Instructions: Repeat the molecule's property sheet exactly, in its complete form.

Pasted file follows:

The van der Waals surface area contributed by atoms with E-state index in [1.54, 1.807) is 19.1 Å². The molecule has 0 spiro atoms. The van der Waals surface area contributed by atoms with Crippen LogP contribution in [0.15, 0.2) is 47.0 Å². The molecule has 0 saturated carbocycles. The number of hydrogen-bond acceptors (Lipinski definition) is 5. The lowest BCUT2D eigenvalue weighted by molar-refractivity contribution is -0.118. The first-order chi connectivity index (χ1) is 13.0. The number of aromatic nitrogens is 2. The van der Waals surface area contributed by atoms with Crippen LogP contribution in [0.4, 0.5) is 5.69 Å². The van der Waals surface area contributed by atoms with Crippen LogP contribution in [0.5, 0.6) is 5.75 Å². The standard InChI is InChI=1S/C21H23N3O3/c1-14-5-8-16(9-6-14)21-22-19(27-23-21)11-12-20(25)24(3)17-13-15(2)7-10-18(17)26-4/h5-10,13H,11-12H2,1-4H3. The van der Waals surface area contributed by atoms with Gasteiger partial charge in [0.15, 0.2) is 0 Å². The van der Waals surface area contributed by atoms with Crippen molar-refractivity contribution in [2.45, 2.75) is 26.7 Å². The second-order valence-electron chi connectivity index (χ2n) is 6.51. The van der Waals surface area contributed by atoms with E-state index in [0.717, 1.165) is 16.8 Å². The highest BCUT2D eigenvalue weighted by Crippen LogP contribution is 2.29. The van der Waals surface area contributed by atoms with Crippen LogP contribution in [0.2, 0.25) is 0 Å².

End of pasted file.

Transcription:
The van der Waals surface area contributed by atoms with E-state index in [1.54, 1.807) is 19.1 Å². The molecule has 0 spiro atoms. The van der Waals surface area contributed by atoms with Crippen LogP contribution in [0.15, 0.2) is 47.0 Å². The molecule has 0 saturated carbocycles. The number of hydrogen-bond acceptors (Lipinski definition) is 5. The lowest BCUT2D eigenvalue weighted by molar-refractivity contribution is -0.118. The first-order chi connectivity index (χ1) is 13.0. The number of aromatic nitrogens is 2. The van der Waals surface area contributed by atoms with Crippen LogP contribution in [0.4, 0.5) is 5.69 Å². The van der Waals surface area contributed by atoms with Crippen LogP contribution in [0.5, 0.6) is 5.75 Å². The standard InChI is InChI=1S/C21H23N3O3/c1-14-5-8-16(9-6-14)21-22-19(27-23-21)11-12-20(25)24(3)17-13-15(2)7-10-18(17)26-4/h5-10,13H,11-12H2,1-4H3. The van der Waals surface area contributed by atoms with Gasteiger partial charge in [0.15, 0.2) is 0 Å². The van der Waals surface area contributed by atoms with Crippen molar-refractivity contribution in [2.45, 2.75) is 26.7 Å². The second-order valence-electron chi connectivity index (χ2n) is 6.51. The van der Waals surface area contributed by atoms with E-state index in [0.717, 1.165) is 16.8 Å². The highest BCUT2D eigenvalue weighted by Crippen LogP contribution is 2.29. The van der Waals surface area contributed by atoms with Crippen LogP contribution in [0.2, 0.25) is 0 Å².